Expediting and clarifying the review process: Given the accelerated pace at which science moves in the present day, it is only right that the review cycle reflects this. The last few years at AP&P has seen a decrease in both the time taken to review/act on an article and the lag from acceptance to publication. We will continue this forward trajectory in a number of ways. First, the editorial board consists primarily of early career Associate Professors who are accustomed to the current speed of things because this is the system we grew with. As such, we are committed to treating authors in the same way that we ourselves wish to be treated. We will provide you with clear and expedited feedback without compromising the quality of the review cycle. This means that we may act with fewer reviews if the ones we have are clear and consistent. We will not hesitate to reject a manuscript without review if an initial assessment leads to the conclusion it is unlikely to be published. We will always provide clear and extensive feedback as to what factors influenced our decisions and how they can be addressed going forward. Above all else, we never want an author to feel as though we have wasted their time.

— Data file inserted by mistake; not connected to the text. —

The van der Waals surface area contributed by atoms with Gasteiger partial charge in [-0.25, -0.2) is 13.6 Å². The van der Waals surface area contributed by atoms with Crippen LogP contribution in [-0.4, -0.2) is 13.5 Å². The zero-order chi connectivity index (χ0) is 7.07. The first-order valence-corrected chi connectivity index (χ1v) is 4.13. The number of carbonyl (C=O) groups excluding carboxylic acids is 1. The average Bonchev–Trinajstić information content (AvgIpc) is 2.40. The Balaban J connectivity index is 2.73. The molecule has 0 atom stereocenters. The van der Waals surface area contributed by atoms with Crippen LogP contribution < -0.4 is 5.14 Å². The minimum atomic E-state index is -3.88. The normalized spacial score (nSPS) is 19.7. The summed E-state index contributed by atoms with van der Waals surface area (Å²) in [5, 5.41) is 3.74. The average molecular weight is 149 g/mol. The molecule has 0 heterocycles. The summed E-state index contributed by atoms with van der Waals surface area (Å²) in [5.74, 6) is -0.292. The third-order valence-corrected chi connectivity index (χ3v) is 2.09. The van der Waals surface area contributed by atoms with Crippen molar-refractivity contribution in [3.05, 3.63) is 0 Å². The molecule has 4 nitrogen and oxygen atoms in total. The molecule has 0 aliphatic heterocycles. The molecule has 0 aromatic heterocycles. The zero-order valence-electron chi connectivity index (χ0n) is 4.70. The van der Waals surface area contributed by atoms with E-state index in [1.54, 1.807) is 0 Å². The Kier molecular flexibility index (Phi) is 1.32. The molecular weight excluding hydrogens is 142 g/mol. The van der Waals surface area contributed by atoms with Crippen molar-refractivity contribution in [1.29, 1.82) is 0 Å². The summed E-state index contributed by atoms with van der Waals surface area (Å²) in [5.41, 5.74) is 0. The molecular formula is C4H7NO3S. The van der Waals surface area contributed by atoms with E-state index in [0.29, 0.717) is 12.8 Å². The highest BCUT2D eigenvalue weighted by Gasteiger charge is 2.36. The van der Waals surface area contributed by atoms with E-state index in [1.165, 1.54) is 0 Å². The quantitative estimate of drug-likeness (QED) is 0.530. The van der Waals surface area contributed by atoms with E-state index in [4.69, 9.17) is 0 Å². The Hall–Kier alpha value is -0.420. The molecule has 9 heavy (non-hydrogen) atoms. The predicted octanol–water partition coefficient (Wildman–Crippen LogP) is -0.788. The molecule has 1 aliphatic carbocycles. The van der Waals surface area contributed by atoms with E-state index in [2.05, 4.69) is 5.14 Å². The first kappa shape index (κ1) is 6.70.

3. 3)